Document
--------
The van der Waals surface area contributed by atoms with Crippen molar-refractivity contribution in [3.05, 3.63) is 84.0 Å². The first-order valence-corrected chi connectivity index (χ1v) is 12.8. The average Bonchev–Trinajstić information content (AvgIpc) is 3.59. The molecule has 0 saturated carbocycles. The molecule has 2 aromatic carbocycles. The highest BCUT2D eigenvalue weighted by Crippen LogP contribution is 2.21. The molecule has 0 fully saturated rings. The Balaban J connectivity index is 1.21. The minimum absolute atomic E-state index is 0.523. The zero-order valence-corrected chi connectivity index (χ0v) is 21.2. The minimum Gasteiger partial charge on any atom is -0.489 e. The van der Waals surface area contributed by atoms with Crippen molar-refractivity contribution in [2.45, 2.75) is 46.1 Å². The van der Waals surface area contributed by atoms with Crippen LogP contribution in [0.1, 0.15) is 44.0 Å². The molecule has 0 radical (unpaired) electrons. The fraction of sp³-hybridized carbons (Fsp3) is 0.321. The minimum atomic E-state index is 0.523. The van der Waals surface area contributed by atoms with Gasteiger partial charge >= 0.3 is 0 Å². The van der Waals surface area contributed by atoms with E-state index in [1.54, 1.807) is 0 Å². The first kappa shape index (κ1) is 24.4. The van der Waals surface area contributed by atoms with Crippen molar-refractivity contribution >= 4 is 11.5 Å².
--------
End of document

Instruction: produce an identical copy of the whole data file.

The van der Waals surface area contributed by atoms with Crippen molar-refractivity contribution in [3.05, 3.63) is 84.0 Å². The first-order valence-corrected chi connectivity index (χ1v) is 12.8. The average Bonchev–Trinajstić information content (AvgIpc) is 3.59. The molecule has 0 saturated carbocycles. The molecule has 2 aromatic carbocycles. The highest BCUT2D eigenvalue weighted by Crippen LogP contribution is 2.21. The molecule has 0 fully saturated rings. The Balaban J connectivity index is 1.21. The minimum absolute atomic E-state index is 0.523. The zero-order valence-corrected chi connectivity index (χ0v) is 21.2. The minimum Gasteiger partial charge on any atom is -0.489 e. The van der Waals surface area contributed by atoms with Crippen molar-refractivity contribution in [2.45, 2.75) is 46.1 Å². The van der Waals surface area contributed by atoms with Crippen LogP contribution in [0.1, 0.15) is 44.0 Å². The molecule has 0 radical (unpaired) electrons. The fraction of sp³-hybridized carbons (Fsp3) is 0.321. The minimum atomic E-state index is 0.523. The van der Waals surface area contributed by atoms with Gasteiger partial charge >= 0.3 is 0 Å². The van der Waals surface area contributed by atoms with E-state index in [1.54, 1.807) is 0 Å². The first kappa shape index (κ1) is 24.4. The van der Waals surface area contributed by atoms with Crippen molar-refractivity contribution >= 4 is 11.5 Å².